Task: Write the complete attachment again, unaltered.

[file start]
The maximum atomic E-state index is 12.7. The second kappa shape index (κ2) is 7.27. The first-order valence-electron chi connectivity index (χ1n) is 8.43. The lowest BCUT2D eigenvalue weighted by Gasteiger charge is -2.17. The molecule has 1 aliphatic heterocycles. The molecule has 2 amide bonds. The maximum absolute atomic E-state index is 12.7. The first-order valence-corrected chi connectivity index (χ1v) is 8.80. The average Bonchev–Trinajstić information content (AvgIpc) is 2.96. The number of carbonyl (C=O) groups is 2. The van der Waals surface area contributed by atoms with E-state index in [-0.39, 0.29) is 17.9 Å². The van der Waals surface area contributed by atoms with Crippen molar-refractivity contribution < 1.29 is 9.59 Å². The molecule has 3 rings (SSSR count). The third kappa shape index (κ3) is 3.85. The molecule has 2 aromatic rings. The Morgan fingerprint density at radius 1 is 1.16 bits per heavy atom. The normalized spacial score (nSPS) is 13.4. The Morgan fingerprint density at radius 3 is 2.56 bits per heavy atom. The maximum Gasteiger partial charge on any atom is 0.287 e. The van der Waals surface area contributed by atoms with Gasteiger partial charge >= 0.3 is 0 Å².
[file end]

The maximum atomic E-state index is 12.7. The second kappa shape index (κ2) is 7.27. The first-order valence-electron chi connectivity index (χ1n) is 8.43. The lowest BCUT2D eigenvalue weighted by Gasteiger charge is -2.17. The molecule has 1 aliphatic heterocycles. The molecule has 2 amide bonds. The maximum absolute atomic E-state index is 12.7. The first-order valence-corrected chi connectivity index (χ1v) is 8.80. The average Bonchev–Trinajstić information content (AvgIpc) is 2.96. The number of carbonyl (C=O) groups is 2. The van der Waals surface area contributed by atoms with E-state index in [-0.39, 0.29) is 17.9 Å². The van der Waals surface area contributed by atoms with Crippen molar-refractivity contribution < 1.29 is 9.59 Å². The molecule has 3 rings (SSSR count). The third kappa shape index (κ3) is 3.85. The molecule has 2 aromatic rings. The Morgan fingerprint density at radius 1 is 1.16 bits per heavy atom. The normalized spacial score (nSPS) is 13.4. The Morgan fingerprint density at radius 3 is 2.56 bits per heavy atom. The maximum Gasteiger partial charge on any atom is 0.287 e. The van der Waals surface area contributed by atoms with Gasteiger partial charge >= 0.3 is 0 Å².